Environmentally Preferred Purchasing is the procurement of products and services that have a lesser or reduced effect on human health and the environment over the life cycle of the products and services when compared with competing products or services that serve the same purpose. Rechargeable batteries
Some samples of these products and services include…
Biodegradable warewashing chemicals
Recycled office / copy paper
Requesting soybean based ink on print jobs
Remanufactured office furniture
Remanufactured biobased toner cartridges
Recycled poly can liners (garbage bags)
Office recycling services
What About Recycled Product Purchasing?
Finding products made from recycled materials can be easy. Try to select products with the highest recycled content, if the product can be competitively sourced.
Extensive help is available from the Environmental Protection Agency (EPA). The EPA has issued a set of guidelines called the Comprehensive Procurement Guidelines (CPG). For a complete list of products and the EPA’s recommended recycled-content level for each product, visit the CPG program website:
The CPG designates items that must contain recycled content when purchased by federal agencies, or by government contractors using appropriated federal funds. In some cases, state and local governments must also follow the recycled-content guidelines when purchasing certain items using federal funds.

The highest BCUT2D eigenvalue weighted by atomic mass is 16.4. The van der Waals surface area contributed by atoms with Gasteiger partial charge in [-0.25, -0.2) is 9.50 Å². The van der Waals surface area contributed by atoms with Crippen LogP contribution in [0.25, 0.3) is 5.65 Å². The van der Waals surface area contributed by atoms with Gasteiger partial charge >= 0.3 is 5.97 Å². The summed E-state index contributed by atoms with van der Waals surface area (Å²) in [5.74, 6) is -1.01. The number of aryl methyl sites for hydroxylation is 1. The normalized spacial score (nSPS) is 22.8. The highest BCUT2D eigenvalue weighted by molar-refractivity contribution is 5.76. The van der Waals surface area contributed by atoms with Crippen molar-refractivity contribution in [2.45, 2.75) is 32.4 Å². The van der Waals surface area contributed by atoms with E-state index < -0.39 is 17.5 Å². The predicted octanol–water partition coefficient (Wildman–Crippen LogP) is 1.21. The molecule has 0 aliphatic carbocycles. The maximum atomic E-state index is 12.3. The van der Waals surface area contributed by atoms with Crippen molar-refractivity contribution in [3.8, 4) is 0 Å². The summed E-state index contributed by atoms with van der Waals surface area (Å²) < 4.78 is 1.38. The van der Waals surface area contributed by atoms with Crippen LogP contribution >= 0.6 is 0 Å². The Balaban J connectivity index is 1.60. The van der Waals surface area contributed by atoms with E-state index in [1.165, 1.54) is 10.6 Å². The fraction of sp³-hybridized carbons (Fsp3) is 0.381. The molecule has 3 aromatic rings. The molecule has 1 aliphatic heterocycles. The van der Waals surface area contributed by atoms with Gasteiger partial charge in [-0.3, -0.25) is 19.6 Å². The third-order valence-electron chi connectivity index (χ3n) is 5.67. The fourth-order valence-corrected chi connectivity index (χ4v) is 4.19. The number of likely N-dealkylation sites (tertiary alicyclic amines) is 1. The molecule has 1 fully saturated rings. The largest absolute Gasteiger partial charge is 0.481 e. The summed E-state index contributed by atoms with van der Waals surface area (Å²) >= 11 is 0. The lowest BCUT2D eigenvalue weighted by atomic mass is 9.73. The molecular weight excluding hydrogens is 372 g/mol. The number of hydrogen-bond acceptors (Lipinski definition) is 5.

For each category, the EPA recommends content levels for recycled-content products. These levels are divided into the recommended percentages of postconsumer content and total recovered materials content. Understanding each type of content can help you make the best purchasing decisions:
Preconsumer material means materials generated in manufacturing and converting processes, such as manufacturing scrap and trimmings or cuttings. Preconsumer material refers only to scraps created after the original manufacturing process, but before a finished product reaches its intended end use as a consumer item.
Post consumer material means a material or finished product that has served its intended use and has been diverted or recovered from waste destined for disposal, having completed its life as a consumer item.
Recovered material means waste materials and byproducts that have been recovered or diverted from solid waste, but this does not include materials and byproducts generated from, and commonly reused within, an original manufacturing process. Preconsumer material and postconsumer material are each subsets of recovered material.